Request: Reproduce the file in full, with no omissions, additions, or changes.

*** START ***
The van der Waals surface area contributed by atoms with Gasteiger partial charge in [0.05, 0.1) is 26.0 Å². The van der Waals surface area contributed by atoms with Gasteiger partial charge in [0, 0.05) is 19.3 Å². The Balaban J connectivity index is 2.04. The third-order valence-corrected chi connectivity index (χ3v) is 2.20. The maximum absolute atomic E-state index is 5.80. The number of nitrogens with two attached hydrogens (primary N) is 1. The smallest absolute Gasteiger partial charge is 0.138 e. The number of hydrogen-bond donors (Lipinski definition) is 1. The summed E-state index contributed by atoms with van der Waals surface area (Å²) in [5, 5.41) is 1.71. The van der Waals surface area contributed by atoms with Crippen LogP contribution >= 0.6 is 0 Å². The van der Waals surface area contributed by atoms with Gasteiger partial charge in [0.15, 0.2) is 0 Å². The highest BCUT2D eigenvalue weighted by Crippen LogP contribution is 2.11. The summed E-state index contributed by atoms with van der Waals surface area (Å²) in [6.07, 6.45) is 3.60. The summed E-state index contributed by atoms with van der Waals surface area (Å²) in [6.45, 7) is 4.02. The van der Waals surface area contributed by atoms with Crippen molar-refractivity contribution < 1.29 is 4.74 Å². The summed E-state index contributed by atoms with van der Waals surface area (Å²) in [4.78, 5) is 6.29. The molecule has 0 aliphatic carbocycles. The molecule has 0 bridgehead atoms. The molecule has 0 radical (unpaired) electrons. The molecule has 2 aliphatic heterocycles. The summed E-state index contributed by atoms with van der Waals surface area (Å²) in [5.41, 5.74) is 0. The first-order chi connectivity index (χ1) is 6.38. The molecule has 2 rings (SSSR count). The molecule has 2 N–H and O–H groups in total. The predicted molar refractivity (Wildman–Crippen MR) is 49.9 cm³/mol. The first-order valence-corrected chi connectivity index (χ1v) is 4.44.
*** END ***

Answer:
The van der Waals surface area contributed by atoms with Gasteiger partial charge in [0.05, 0.1) is 26.0 Å². The van der Waals surface area contributed by atoms with Gasteiger partial charge in [0, 0.05) is 19.3 Å². The Balaban J connectivity index is 2.04. The third-order valence-corrected chi connectivity index (χ3v) is 2.20. The maximum absolute atomic E-state index is 5.80. The number of nitrogens with two attached hydrogens (primary N) is 1. The smallest absolute Gasteiger partial charge is 0.138 e. The number of hydrogen-bond donors (Lipinski definition) is 1. The summed E-state index contributed by atoms with van der Waals surface area (Å²) in [5, 5.41) is 1.71. The van der Waals surface area contributed by atoms with Crippen LogP contribution >= 0.6 is 0 Å². The van der Waals surface area contributed by atoms with Gasteiger partial charge in [0.15, 0.2) is 0 Å². The highest BCUT2D eigenvalue weighted by Crippen LogP contribution is 2.11. The summed E-state index contributed by atoms with van der Waals surface area (Å²) in [6.07, 6.45) is 3.60. The summed E-state index contributed by atoms with van der Waals surface area (Å²) in [6.45, 7) is 4.02. The van der Waals surface area contributed by atoms with Crippen molar-refractivity contribution < 1.29 is 4.74 Å². The summed E-state index contributed by atoms with van der Waals surface area (Å²) in [4.78, 5) is 6.29. The molecule has 0 aliphatic carbocycles. The molecule has 0 bridgehead atoms. The molecule has 0 radical (unpaired) electrons. The molecule has 2 aliphatic heterocycles. The summed E-state index contributed by atoms with van der Waals surface area (Å²) in [5.41, 5.74) is 0. The first-order chi connectivity index (χ1) is 6.38. The molecule has 2 rings (SSSR count). The molecule has 2 N–H and O–H groups in total. The predicted molar refractivity (Wildman–Crippen MR) is 49.9 cm³/mol. The first-order valence-corrected chi connectivity index (χ1v) is 4.44.